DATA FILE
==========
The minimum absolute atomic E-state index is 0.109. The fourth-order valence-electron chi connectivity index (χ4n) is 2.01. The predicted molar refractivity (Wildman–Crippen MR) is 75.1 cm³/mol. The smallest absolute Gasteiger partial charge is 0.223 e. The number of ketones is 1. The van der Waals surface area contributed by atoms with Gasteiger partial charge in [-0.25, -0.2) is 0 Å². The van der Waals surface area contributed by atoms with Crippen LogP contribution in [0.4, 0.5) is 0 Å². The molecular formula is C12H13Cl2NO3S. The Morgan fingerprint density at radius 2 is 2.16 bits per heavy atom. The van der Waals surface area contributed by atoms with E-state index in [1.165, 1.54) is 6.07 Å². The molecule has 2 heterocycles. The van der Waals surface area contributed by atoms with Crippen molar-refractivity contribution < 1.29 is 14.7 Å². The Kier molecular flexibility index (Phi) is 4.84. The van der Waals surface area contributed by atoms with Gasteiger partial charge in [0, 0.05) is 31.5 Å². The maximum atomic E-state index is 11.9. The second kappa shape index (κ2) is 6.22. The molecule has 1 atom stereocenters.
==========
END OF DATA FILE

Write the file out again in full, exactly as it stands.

The minimum absolute atomic E-state index is 0.109. The fourth-order valence-electron chi connectivity index (χ4n) is 2.01. The predicted molar refractivity (Wildman–Crippen MR) is 75.1 cm³/mol. The smallest absolute Gasteiger partial charge is 0.223 e. The number of ketones is 1. The van der Waals surface area contributed by atoms with Gasteiger partial charge in [-0.25, -0.2) is 0 Å². The van der Waals surface area contributed by atoms with Crippen LogP contribution in [0.4, 0.5) is 0 Å². The molecular formula is C12H13Cl2NO3S. The Morgan fingerprint density at radius 2 is 2.16 bits per heavy atom. The van der Waals surface area contributed by atoms with E-state index in [1.165, 1.54) is 6.07 Å². The molecule has 2 heterocycles. The van der Waals surface area contributed by atoms with Crippen molar-refractivity contribution < 1.29 is 14.7 Å². The Kier molecular flexibility index (Phi) is 4.84. The van der Waals surface area contributed by atoms with Gasteiger partial charge in [0, 0.05) is 31.5 Å². The maximum atomic E-state index is 11.9. The second kappa shape index (κ2) is 6.22. The molecule has 1 atom stereocenters.